Out & About

March 6, 2014

Traditions from the top of the world

Concert of 'Tibetan World Music' to be presented by Techung at SUNY Plattsburgh

PLATTSBURGH  — Techung, a Tibetan folk and freedom singer/songwriter, and bandmates —  Michel Tyabji, Kito Rodriguez, Sherap Wangmo and Rinzing Wangyal — will perform a “Tibetan World Music” concert Friday evening at SUNY Plattsburgh.

The concert coincides with Tibetan Uprising Day, March 10, which is marked the world over in commemoration of the 1959 uprising in Tibet against the Chinese government.

It was the year His Holiness Tenzin Gyatso, the XIV Dali Lama, and more than 80,000 Tibetans fled into exile from their native land.

Friday’s concert also marks the band’s New York tour ending March 11 at Carnegie Hall where they will share a stage with Philip Glass, Iggy Pop and others.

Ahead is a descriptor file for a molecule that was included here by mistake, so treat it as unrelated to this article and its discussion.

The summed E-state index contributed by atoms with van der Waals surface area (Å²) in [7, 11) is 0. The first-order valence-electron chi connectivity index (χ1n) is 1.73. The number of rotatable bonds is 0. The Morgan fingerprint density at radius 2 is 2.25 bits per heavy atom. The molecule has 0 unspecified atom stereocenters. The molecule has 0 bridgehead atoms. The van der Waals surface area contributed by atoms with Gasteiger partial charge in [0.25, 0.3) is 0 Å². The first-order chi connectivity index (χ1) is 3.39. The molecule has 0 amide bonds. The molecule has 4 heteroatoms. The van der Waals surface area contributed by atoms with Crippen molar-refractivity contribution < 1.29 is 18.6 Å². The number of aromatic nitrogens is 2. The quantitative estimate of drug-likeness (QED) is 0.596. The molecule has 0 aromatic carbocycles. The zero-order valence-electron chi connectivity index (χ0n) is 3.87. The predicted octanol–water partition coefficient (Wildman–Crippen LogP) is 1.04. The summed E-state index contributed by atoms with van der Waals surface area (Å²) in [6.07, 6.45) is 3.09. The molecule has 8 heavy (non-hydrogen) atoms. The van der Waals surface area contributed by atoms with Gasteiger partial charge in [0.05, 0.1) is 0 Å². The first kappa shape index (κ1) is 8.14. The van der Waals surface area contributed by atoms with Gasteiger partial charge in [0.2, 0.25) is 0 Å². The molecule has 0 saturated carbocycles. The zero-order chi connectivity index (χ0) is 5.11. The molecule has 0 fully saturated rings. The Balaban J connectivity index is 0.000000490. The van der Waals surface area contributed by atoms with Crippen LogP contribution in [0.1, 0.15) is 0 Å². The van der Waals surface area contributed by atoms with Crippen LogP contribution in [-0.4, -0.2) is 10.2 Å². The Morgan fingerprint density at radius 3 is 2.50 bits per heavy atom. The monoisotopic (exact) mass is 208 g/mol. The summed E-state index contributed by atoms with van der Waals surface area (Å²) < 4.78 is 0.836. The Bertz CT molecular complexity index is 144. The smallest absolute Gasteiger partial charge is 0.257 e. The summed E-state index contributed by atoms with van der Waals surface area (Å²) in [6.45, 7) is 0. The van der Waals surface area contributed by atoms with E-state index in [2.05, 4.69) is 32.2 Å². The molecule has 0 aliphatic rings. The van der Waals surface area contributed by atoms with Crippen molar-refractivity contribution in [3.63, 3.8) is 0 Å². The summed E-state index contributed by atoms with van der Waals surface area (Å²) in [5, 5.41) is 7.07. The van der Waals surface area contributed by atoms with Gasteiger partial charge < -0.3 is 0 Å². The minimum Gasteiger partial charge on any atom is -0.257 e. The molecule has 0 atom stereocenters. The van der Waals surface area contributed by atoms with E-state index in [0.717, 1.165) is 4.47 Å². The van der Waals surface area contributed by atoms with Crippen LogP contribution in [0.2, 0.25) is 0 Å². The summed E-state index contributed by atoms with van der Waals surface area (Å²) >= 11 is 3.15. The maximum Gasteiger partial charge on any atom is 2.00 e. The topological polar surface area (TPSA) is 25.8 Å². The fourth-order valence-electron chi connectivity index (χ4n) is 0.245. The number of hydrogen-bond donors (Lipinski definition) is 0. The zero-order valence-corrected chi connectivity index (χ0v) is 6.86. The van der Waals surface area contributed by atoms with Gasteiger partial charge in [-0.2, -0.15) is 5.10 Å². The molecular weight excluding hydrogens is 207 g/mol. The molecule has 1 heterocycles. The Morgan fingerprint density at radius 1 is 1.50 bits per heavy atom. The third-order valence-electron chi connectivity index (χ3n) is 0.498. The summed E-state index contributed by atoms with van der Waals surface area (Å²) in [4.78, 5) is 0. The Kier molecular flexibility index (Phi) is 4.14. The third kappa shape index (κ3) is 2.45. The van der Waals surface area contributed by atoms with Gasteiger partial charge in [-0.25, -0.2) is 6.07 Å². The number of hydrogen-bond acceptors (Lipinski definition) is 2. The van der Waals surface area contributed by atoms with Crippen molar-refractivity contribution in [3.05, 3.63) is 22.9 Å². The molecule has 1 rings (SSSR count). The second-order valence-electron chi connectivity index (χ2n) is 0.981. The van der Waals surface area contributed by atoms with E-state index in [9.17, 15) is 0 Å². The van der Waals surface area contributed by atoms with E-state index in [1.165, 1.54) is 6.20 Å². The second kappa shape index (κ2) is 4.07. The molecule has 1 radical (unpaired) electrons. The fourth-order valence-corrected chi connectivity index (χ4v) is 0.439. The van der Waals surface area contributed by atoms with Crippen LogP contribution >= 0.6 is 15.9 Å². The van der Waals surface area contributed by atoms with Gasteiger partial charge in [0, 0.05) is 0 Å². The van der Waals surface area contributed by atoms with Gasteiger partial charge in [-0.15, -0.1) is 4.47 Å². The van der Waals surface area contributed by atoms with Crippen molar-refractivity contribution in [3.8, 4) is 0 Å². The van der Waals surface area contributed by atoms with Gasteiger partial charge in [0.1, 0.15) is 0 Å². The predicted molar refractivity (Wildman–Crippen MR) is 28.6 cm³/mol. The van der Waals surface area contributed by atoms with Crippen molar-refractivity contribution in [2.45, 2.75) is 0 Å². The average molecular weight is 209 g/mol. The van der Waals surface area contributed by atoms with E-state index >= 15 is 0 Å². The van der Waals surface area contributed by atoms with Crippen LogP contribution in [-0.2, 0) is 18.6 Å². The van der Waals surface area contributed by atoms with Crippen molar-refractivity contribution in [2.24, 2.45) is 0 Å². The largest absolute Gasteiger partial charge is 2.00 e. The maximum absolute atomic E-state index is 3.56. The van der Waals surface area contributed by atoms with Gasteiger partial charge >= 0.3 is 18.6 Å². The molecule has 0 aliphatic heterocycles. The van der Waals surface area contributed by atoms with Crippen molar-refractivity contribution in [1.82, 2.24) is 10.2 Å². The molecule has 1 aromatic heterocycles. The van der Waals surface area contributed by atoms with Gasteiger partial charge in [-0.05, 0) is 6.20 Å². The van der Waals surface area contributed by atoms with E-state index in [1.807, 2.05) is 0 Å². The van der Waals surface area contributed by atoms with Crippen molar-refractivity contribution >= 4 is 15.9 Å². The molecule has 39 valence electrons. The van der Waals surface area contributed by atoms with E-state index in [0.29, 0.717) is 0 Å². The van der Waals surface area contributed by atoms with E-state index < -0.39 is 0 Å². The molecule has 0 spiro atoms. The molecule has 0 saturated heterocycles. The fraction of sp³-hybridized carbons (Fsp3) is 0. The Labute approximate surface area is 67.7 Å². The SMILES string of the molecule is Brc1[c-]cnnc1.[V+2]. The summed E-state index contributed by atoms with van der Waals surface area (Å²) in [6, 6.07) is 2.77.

Techung lives in exile between Atlanta, San Francisco and Dharamsala.

“I was born in a place called Sikkim, which used to be a kingdom between Tibet and India,” said Techung, who is visiting with friends Tenzin and Yangchen Dorjee, owners of the Himalaya Restaurant in Plattsburgh.

“The culture is very similar to Tibet and later on, they were incorporated into India,” Techung said. “So, my parents came from Tibet and stayed in that area for one or two years and then we came down to Dharamsala. That’s where I received my training at the Tibetan Institute of Performing Arts.”

His voice and music have been featured on the soundtracks of the Imax film “Everest,” as well as “Windhorse” (1998), “Dreaming Lhasa” (2006), “Blind Sight” (2007), “What Remains of Us” (2004), “Dalai Lama Renaissance” (2008), “Fire Under the Snow” (2008), “A Good Day to Die” and “Living Wisdom with His Holiness the Dalai Lama” (2008).

“That was a really difficult transition from parents who came from Tibet where they have not much of knowledge of sending kids to school,” Techung said. “Because of the Dali Lama’s encouragement and persuasion, they sent most of the kids to boarding schools. They were run by Indians and Tibetan groups. For me, they talked me into the Performing Arts School just out of necessity. That’s where I landed and studied music and performing arts and stayed there for almost 17 years, performing and entertaining and also learning for our elders.”

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